By Susan Merkel, MSW, LSW
A Brief History of Black History Month
Carter G. Woodson, a son of emancipated slaves, and the second African American to earn a Ph.D. at Harvard University first envisioned Black history week in the 1920s.
Woodson foresaw an event to educate students about African American history at Universities across the country. Woodson, and the advocates who continued this legacy after his death in 1950, selected February because it is the birth month of Frederick Douglas and Abraham Lincoln.
The event was formally recognized as a National event in 1969 and designated as a Federal event by President Gerald Ford in 1976.
When I think about 2021’s Black History Month, I find it both a historic and a horrifying time in American history. Black Americans have been able to vote for over 100 years. Although there has been partial movement with equality, the murder of George Floyd, Breonna Taylor, and so many other African Americans is a reminder of the discrimination battle that continues.
Today it is understood that institutionalized racism and bias are prevalent in our justice system, in the merchandise being sold, and in our financial institutions. White privilege for many can be subconscious, creating a lasting effect on minority populations. There is a large portion of the population that lacks awareness of the power they hold.
White Privilege Is My Experience
As a white female, I will never be given the opportunity to experience what it is like to walk in the shoes of a person of color. For example, I have never been accused of shoplifting, never been racially profiled by police during a routine traffic stop, and never struggled with approval for a mortgage or car loan. The above seem to be frequent occurrences for many people of color.
As discussed previously, there are many stores that are tailored to stock products limited to the majority. Band-Aids are even the color of my skin and I rarely notice the aisles stocking an array of options for people of color. I had no problem finding pantyhose that matched the color of my skin to wear to church, and I easily got my first credit card while I was an unemployed freshman in college.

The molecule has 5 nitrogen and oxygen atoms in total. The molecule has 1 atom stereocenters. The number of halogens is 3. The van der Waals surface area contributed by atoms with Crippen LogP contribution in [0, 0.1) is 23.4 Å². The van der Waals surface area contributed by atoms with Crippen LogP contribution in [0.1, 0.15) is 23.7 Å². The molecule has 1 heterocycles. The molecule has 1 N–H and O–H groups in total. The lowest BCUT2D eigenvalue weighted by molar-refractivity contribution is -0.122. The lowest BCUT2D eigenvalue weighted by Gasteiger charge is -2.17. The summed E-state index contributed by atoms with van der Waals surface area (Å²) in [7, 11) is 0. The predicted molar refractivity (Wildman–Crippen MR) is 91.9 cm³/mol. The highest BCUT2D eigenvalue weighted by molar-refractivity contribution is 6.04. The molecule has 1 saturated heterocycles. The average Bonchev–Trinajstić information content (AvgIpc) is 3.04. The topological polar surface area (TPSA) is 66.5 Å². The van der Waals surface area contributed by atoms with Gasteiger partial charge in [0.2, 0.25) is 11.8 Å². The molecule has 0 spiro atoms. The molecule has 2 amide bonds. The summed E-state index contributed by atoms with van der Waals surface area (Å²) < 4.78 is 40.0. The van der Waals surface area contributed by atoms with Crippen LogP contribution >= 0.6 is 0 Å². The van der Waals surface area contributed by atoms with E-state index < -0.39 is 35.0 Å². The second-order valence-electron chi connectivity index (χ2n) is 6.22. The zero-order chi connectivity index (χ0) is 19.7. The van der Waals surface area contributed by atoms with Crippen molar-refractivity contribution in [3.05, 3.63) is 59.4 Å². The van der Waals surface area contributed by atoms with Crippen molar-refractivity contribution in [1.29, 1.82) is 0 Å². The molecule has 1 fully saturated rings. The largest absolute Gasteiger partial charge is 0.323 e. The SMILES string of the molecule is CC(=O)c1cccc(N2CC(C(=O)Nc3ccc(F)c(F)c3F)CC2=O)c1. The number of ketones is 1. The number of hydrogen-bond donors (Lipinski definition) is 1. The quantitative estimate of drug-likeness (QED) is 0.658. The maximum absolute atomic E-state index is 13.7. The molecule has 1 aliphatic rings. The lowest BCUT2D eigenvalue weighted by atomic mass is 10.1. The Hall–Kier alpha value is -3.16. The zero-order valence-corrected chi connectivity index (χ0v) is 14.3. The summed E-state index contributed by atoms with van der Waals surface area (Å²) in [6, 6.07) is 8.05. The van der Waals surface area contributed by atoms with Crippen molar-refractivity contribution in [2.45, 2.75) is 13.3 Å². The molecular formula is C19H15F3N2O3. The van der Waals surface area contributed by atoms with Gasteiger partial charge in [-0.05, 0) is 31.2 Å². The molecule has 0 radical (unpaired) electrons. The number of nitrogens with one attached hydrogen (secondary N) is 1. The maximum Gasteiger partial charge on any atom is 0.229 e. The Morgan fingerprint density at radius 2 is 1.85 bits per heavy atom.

Start Fighting for Racial Justice
People of color have done nothing to earn the unfairness they regularly experience, just as I have done nothing to earn my privilege.
Last month EWC staff completed an excellent training series focused on white privilege and racism. As social workers, we are mandated to lifelong learning and cultural competency, but we can all do our part:
- Shop at black-owned businesses.
- We are all responsible for advocating for our black brothers and sisters.
- Educate yourself, your friends, and your family about white privilege.
- Risk your comfort zone and speak out when you see racial injustice.
- Get involved in local communities working for real change.
Reach Out to a Counselor
As always, if you find yourself struggling in these areas, do not hesitate to reach out for help. A licensed therapist or counselor can help empower you to be your best self!
Susan Merkel is a licensed social worker. When she is not working or advocating, Susan loves spending time with her family, dog, and cat. Susan loves reading, kayaking, horseback riding, hiking, the beach, and movies. Susan’s passion is working with members of the adoption constellation, including adoptive parents, adoptees, birthparents, pre-adoptive parents.
EWC has locations in Manalapan and Shrewsbury, NJ, and accepts a variety of insurances.
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NEXT STEPS & RESOURCES
- Are you ready to take your first step? Reach out to us.
- Do you feel you may benefit from counseling during this time? Take the first step.
- Interested in online counseling? Learn more.
- Resources for understanding white privilege and anti-racism: